How to Calm Down When You Feel Like Blowing Up

How to calm down when you feel like blowing upIf you asked people that know me to describe my personality, it’s likely that the words, chill, easy-going, and calm would come into play. But what people who haven’t known me for many years don’t realize is that I wasn’t always so zen. When I was younger, I was prone to big fights with my parents, dramatic tantrums because I couldn’t find the right outfit, and had a healthy bit of road rage.

You’d never guess it from how little my temper flares now.

Sure, long lines at the store, and people walking slow up the subway stairs get on my nerves. But the number of times I actually get mad enough to blow up? They are few and far between.

When I am stuck in a crowd, or about to snap at someone for something silly, I try to remember to ask myself these 5 questions.

  1. Will yelling about this make anything about this situation better 10 minutes from now?
  2. Was it really this person’s intention to make me feel hurt/offended/angry/upset?
  3. Or is there something going on in her day that might make her a little more concerned with herself than with how she’s making other people feel?
  4. Is it ACTUALLY the slow delivery guy that’s made me so upset, or is something else going on that’s making me a little more on edge?
  5. So I’m going to get there an hour later. Is a 60 minute difference worth having a big fight?

Sometimes a well-placed stern-talking-to can make a world of difference, and I definitely don’t advise sweeping major problems under the rug.

But in that moment when I’m about to flip out, thinking about the other person usually helps to calm me down. Generally, everyone is doing the best that they can, “and best can vary a lot from person to person every day.” And everything isn’t about you – people have their own *ish going on. You might just be a casualty of their bad day. Taking the actions of others with a grain of salt can really help.

Photo by Andre Hunter on Unsplash

 

The Death of the RSVP

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Sure we all have a lot going on, but when did flakiness become the rule (instead of the exception)?

These are all actual responses to a get together I planned to host – in my home, that required real supplies, and actual food/drinks (not just a seamless delivery or meetup at a bar).

“I think so!”

“Can I let you know? I think I have a dinner that night so I’m not sure yet.”

….no response….

“Ah sounds so fun and I think I should be free. Would love to join and can confirm tomorrow!”

“I’m not sure, but keep me in the loop.”

 “I plan on coming…”

And the subtext was…

…if I plan ahead and go to the gym before work (but I probably won’t).

…if work isn’t too crazy.

…if nothing better comes up.

…if I don’t decide I’d rather watch Netflix by myself.

I can read between the lines. It’s like everyone liked the idea of getting together, but no one wanted to actually commit until they knew definitively there wasn’t a more appealing plan.

Or maybe they wanted to just wishy washy enough that when they decided to bail at the last minute, I, as the hostess, wouldn’t be surprised.

Then, the day before – when any good party planner has already made the bulk of the preparations for the get together (read: spent money on booze and food) – the cancellations started to roll on in.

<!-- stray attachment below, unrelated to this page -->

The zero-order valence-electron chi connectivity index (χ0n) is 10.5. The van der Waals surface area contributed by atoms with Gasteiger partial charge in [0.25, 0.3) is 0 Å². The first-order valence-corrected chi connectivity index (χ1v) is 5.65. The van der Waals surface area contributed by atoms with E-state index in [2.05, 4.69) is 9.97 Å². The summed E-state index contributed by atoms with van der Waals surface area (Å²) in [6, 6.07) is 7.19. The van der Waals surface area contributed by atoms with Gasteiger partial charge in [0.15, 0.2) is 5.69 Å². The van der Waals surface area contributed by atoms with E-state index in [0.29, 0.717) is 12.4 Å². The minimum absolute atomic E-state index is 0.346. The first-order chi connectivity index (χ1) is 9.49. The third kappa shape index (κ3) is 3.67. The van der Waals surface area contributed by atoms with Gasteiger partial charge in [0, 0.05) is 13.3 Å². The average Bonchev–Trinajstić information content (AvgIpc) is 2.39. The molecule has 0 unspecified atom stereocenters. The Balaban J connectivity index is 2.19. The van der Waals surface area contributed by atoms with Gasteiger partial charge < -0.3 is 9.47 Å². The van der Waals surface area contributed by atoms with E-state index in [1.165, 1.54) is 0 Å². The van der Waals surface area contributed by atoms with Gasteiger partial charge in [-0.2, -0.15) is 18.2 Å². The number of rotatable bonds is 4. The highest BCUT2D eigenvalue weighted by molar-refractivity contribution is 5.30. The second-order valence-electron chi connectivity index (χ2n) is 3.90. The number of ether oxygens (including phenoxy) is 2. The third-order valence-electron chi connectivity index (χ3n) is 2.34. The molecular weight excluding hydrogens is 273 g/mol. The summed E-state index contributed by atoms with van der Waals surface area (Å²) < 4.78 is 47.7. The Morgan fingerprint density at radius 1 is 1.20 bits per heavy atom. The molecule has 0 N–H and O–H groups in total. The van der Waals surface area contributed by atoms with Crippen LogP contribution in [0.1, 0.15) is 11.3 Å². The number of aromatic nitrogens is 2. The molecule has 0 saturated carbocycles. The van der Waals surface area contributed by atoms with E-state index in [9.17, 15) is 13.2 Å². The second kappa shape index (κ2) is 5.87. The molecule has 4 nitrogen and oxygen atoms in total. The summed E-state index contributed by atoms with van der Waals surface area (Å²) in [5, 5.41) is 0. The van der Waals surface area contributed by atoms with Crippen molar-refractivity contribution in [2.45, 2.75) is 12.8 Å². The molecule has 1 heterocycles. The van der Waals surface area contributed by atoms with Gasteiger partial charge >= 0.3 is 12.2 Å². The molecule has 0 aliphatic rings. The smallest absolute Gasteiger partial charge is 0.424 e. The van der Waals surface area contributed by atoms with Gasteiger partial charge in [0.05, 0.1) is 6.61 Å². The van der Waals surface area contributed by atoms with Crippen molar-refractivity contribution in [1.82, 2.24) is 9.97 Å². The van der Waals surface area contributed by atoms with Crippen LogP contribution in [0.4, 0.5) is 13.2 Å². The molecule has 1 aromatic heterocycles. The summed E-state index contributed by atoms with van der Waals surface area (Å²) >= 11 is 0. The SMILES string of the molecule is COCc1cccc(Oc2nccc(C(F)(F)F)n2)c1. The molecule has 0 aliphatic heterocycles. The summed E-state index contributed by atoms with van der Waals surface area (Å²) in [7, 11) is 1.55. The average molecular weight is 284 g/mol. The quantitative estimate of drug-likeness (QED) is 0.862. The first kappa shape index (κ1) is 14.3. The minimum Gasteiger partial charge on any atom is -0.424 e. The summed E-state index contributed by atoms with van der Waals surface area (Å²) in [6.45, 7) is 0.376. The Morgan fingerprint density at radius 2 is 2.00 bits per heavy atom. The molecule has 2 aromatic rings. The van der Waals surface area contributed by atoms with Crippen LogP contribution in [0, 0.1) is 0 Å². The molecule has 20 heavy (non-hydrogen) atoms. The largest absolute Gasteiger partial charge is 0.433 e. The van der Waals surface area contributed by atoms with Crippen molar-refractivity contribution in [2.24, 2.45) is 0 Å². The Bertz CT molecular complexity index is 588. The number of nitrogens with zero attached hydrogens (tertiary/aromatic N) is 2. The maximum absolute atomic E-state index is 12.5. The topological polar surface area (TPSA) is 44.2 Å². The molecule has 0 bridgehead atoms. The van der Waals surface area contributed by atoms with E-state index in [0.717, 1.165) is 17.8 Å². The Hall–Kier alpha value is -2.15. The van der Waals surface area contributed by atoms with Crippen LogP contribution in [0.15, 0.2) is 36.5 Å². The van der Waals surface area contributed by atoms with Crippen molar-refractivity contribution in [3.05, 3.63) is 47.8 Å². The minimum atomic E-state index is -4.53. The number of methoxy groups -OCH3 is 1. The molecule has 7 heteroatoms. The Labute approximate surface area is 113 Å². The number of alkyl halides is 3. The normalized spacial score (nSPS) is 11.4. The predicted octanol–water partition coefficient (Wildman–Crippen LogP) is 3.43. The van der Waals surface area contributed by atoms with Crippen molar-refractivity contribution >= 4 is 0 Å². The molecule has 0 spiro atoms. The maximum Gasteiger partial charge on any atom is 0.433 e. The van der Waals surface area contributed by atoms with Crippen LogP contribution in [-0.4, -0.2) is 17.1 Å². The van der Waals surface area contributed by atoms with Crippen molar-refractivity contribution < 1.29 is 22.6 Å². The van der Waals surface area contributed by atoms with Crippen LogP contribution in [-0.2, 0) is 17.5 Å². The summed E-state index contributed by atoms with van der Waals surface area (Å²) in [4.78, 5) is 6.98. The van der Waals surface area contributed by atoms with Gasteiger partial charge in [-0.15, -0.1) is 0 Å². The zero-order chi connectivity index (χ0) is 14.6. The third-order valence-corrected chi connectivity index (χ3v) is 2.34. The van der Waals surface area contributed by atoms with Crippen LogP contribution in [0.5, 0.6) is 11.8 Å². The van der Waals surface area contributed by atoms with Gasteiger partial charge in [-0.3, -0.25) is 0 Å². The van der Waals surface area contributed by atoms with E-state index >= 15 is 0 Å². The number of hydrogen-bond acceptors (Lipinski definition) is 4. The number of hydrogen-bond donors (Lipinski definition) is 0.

“Sorry to be a total flake, but something came up I need to see about.”

“Sorry to be lame, I have a tinder date… I don’t want to be alone forever lolz!”

“I feel like death. I’m trying to rest up so I can be well for this weekend!”

“I don’t think I can make it. I got a big week at work!!!”

And the sad thing is – I expected them. It has become so common for people to cancel on plans via a quick text with little to no notice, it wasn’t a shock.

But it was a disappointment, because no matter how much you expect it, when you’ve made preparations for having company, it’s a bummer when they pull out. Luckily for my not-attending guests, it’s hard to hear frustration through a text message. And even though your guest is doing the rude thing, the polite way to respond isn’t to say…

“What happened to making plans, and then scheduling other things around it?”

“Tinder dates can happen any damn day of the week – except the one you already had a thing.”

“How late are you really working homey?”

It’s to say…

“No worries! Let’s get together soon!”

“Have fun! Maybe he’s the one!!”

“Ugh work is the worst, but at least I’ll see you this weekend instead!”

It’s to let your guest off the hook, and smooth things over, when what you really want to do is tell your friends that they’re the absolute worst.

Now, sometimes, it’s true. Things do come up after you’ve already made plans – and being sick is a legitimate excuse, but this isn’t that. It’s an epidemic of refusing to say you’re going to do something, then actually do it.

Of course we all occasionally skip the birthday party you said you’d go to because you’re tired out and need a night on the couch, and you know that 10 other people will be there at there at the bar with cake and candles. Bailing happens.

Yet lately, it seems like a weird bystander effect – you know, the one that makes no one call the cops when they witness a crime because just think someone else is going to do it – but socially. Everyone thinks that someone else will be there. Someone else won’t bail. In big groups of friends, it’s easy to get away with. Except what if, what if one time no one actually shows up?